Mule Deer Facts
Mule deer are fairly easy to identify by their large ears, here are some interesting mule deer facts about these neat animals. They have a brown coat in the summer and grayish coat in the winter in color, mule deer have a white rump patch and a small white tail with a black tip. The bucks or male deer grow antlers during the summer and shed them each spring typically in March, but can begin much sooner or later depending on the age of the buck. Mule Deer bucks antlers grow off from the main branch forming two branches, each branch can have 2 or more tines per side.
Deer are not especially vocal, although young fawns bleat on occasion. Injured deer utter a startlingly loud “blatt” or bawl. During the mule deer rut in late fall, bucks will often grunt to show their sign of dominance or warning to other bucks and does.
Seasonal movements involving migrations from higher elevations (summer ranges) to lower winter ranges are associated, in part, with decreasing temperatures, severe snowstorms, and snow depths that reduce mobility and food supply. Deep snows ultimately limit useable range to a fraction of the total. Mule Deer in the arid southwest may migrate in response to rainfall patterns.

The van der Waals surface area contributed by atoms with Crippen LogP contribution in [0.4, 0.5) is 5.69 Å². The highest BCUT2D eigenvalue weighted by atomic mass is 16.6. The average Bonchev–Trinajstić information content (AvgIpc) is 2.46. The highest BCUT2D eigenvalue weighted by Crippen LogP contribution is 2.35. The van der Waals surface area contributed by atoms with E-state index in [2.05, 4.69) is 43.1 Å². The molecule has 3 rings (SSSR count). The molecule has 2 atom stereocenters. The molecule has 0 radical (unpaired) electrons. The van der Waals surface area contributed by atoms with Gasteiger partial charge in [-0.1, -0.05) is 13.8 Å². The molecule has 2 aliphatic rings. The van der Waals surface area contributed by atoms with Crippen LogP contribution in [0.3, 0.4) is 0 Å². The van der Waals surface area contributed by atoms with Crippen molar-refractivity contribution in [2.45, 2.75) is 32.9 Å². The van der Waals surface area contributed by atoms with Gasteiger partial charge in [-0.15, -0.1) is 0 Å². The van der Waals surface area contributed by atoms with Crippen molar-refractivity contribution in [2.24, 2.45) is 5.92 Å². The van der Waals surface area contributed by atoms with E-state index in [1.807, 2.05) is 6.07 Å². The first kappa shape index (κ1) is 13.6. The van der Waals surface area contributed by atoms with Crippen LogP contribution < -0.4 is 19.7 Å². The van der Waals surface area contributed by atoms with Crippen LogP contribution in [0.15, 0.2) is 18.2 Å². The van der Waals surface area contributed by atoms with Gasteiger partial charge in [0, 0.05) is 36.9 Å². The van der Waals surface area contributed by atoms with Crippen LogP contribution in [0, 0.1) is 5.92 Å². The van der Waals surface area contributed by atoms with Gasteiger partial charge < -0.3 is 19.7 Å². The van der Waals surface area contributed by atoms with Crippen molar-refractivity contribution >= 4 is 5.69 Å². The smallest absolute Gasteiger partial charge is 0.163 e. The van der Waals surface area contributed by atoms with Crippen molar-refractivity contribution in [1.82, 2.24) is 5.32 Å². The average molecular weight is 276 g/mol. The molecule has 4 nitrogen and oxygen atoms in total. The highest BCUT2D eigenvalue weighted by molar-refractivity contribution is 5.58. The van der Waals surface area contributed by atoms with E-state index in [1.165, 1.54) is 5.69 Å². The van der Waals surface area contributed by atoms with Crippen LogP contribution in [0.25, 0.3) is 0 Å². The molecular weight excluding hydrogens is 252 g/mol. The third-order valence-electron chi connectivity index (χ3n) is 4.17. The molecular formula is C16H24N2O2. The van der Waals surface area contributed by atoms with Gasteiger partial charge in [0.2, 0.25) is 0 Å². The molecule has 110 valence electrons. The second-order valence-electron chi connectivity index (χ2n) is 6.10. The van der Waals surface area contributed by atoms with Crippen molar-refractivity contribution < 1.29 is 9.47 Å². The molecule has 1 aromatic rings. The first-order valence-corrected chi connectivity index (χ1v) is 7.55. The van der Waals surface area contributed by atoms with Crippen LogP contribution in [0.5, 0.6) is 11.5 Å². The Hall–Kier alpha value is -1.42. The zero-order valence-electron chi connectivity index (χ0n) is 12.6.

When startled, a Mule Deer will move in a series of stiff-legged jumps with all four feet hitting the ground together. This is called stating and is a very common gait pattern that offers two advantages: it allows the deer to out-distance predators in rough terrain, and to see above the thick brush. If necessary, they can turn or completely reverse direction in the course of a single bound.
Mule Deer are active primarily in mornings, evenings and moonlit nights. This inactivity during the heat of the day is a behavioral adaptation to the desert environment that conserves water and keeps the body temperature within livable limits. Sweat glands and panting also provide evaporative cooling during hot periods.
During the middle of the day, the Mule Deer bed or lay down in a cool, secluded place. The mature buck seems to prefer rocky ridges for bedding grounds, while the doe and fawn is more likely to bed down in the open.
Mule deer can be found throughout desert regions as long as there is enough vegetation to hide in and to eat. They will move to higher elevations during the hottest parts of the summer and move to lower elevations during the winter months. They also are found in mountain forests, wooded hills and in chaparral.
Mule deer are found throughout the entire western United States and located in some some middle to eastern states also.
These deer currently are not threatened or endangered. However, mule deer have declined in almost all western states over the past several years and decades. Several factors limit increasing mule deer populations which include: habitat, hunters, encroachment, predators, highway mortality, disease, difficult winters, low fawn survival etc. Many states have purchased tracts of land in order to maintain the various habitats critical to the deer.
Mule deer eat a variety of vegetation. They are known to eat mesquite leaves and beans, fairy duster, jojoba, cat claw, bitter brush, cliff rose, buck bush and other shrubs and grasses.